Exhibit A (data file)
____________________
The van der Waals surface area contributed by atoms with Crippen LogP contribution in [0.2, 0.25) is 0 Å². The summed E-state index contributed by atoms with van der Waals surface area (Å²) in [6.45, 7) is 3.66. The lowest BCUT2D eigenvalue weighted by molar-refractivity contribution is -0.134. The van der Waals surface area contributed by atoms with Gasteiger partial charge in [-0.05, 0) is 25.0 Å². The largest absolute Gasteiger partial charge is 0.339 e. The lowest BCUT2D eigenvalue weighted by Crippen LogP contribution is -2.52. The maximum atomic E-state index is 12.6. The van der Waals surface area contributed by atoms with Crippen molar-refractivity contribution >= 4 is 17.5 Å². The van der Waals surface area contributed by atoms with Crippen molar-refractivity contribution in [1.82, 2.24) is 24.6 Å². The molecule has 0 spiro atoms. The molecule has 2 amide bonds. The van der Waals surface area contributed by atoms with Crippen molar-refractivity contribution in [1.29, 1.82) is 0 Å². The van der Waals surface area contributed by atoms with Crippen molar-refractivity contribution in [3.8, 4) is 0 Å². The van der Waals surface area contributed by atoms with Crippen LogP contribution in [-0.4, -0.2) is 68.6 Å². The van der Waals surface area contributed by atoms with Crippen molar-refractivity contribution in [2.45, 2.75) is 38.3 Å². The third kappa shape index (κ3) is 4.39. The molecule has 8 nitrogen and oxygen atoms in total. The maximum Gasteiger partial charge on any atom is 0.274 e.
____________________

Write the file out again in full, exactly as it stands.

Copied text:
The van der Waals surface area contributed by atoms with Crippen LogP contribution in [0.2, 0.25) is 0 Å². The summed E-state index contributed by atoms with van der Waals surface area (Å²) in [6.45, 7) is 3.66. The lowest BCUT2D eigenvalue weighted by molar-refractivity contribution is -0.134. The van der Waals surface area contributed by atoms with Gasteiger partial charge in [-0.05, 0) is 25.0 Å². The largest absolute Gasteiger partial charge is 0.339 e. The lowest BCUT2D eigenvalue weighted by Crippen LogP contribution is -2.52. The maximum atomic E-state index is 12.6. The van der Waals surface area contributed by atoms with Crippen molar-refractivity contribution >= 4 is 17.5 Å². The van der Waals surface area contributed by atoms with Crippen molar-refractivity contribution in [1.82, 2.24) is 24.6 Å². The molecule has 0 spiro atoms. The molecule has 2 amide bonds. The van der Waals surface area contributed by atoms with Crippen molar-refractivity contribution in [1.29, 1.82) is 0 Å². The van der Waals surface area contributed by atoms with Crippen molar-refractivity contribution in [3.8, 4) is 0 Å². The van der Waals surface area contributed by atoms with Crippen LogP contribution in [-0.4, -0.2) is 68.6 Å². The van der Waals surface area contributed by atoms with Crippen molar-refractivity contribution in [2.45, 2.75) is 38.3 Å². The third kappa shape index (κ3) is 4.39. The molecule has 8 nitrogen and oxygen atoms in total. The maximum Gasteiger partial charge on any atom is 0.274 e.